The National Defense Authorization Act for Fiscal Year 2011 mandated a review of gender-based assignment restrictions. To support this effort, RAND researchers analyzed service data to describe and quantify the military occupations that are closed to women, as well as occupations that are open with some positions that are closed.
The Extent of Restrictions on the Service of Active-Component Military Women
Published May 21, 2012
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- Which positions and occupations are closed to women in the U.S. military services?
- Where it is available, what is the applicable service justification for these restrictions?
- What can a set of sample occupations reveal about the nature and degree of closures, possible implications for career progression, and women's representation by pay grade?
Despite a historical increase in the role of women in the U.S. military, including in operations in Iraq and Afghanistan, gender-based policies continue to affect the positions they can fill. The National Defense Authorization Act for Fiscal Year 2011 mandated a review of laws, policies, and regulations that may restrict the service of military women to determine whether changes are needed to ensure equitable opportunity to compete and excel in the armed forces; in response, the U.S. Department of Defense established the Women in the Services Review. To support this effort, RAND researchers analyzed service data to describe and quantify the military occupations that are closed to women, as well as occupations that are open but have some positions that are closed to women. The study also examined a few of the open occupations in greater depth to further characterize the nature of the restrictions and to illuminate the potential career implications of assignment policies. Most positions that are closed to women are located in Army and Marine Corps units and occupations that have a primary mission of engaging in direct ground combat.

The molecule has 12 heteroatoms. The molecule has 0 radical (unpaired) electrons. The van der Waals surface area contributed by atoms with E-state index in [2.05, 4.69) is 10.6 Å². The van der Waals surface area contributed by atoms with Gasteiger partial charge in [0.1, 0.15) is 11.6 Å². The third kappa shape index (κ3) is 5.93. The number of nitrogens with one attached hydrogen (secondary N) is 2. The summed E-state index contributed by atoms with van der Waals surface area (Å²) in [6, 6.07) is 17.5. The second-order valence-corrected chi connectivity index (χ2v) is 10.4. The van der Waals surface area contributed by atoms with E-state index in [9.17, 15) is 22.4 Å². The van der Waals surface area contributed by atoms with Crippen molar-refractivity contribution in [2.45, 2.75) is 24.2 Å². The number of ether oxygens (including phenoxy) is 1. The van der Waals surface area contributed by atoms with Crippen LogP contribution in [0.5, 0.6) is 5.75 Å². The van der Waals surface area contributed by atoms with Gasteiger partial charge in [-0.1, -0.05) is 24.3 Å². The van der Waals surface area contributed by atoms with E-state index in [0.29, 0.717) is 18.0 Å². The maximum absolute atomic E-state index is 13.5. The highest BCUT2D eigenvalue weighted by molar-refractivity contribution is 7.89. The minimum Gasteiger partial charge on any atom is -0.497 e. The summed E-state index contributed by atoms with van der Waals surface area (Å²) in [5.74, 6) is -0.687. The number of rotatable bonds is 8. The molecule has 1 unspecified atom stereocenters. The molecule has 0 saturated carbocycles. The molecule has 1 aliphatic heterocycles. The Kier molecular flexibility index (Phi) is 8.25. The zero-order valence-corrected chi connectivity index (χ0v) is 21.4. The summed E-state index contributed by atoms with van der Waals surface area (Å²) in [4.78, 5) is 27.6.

In Fiscal Year 2011, the Majority of Authorized Positions Closed to Women Were Located in the Army and Marine Corps.
- The Army had the largest total number of authorized positions and the Marine Corps had the smallest, but the percentage of positions open to female soldiers (66 percent) was similar to the percentage of positions open to female Marines (68 percent).
- In the Navy, 88 percent of authorized positions were open to women.
- In the Air Force, 99 percent of authorized positions were open to women.
- Across the Army, Marine Corps, and Navy, the percentage of positions open to women was higher for officers than for enlisted personnel.
The Services Apply Policy-Based Restrictions to Positions in Both Occupations and Units.
- Gender restrictions based on direct ground combat close off to women entire occupations in the combat arms, as well as some types of units entirely, regardless of the occupations they include.
- In units not primarily engaged in direct ground combat, some positions are closed because the incumbent must come from occupations closed to women or hold additional skills that women cannot obtain under current policies, or because the positions will be collocated with direct ground combat units.
- Special operations occupations closed to women are physically demanding — even for men who attempt to enter them. Not all positions in special operations commands are closed, however.
- In the Navy, many restrictions are due to berthing and privacy limitations related to the expense of modifying seagoing vessels — submarines in particular. Such restrictions apply primarily to enlisted women because officers enjoy a higher degree of privacy on ships.
- Over the course of this research effort, several instances of ambiguity, errors, and conflicting information were found regarding whether positions were closed to women. The services should improve the tracking, accuracy, and visibility of positions closed to women.
- All positions that are closed to women should be coded to reflect all applicable closures (e.g., direct ground combat, physical requirements). This would help commanders and the military leadership more accurately interpret and apply exclusion policies.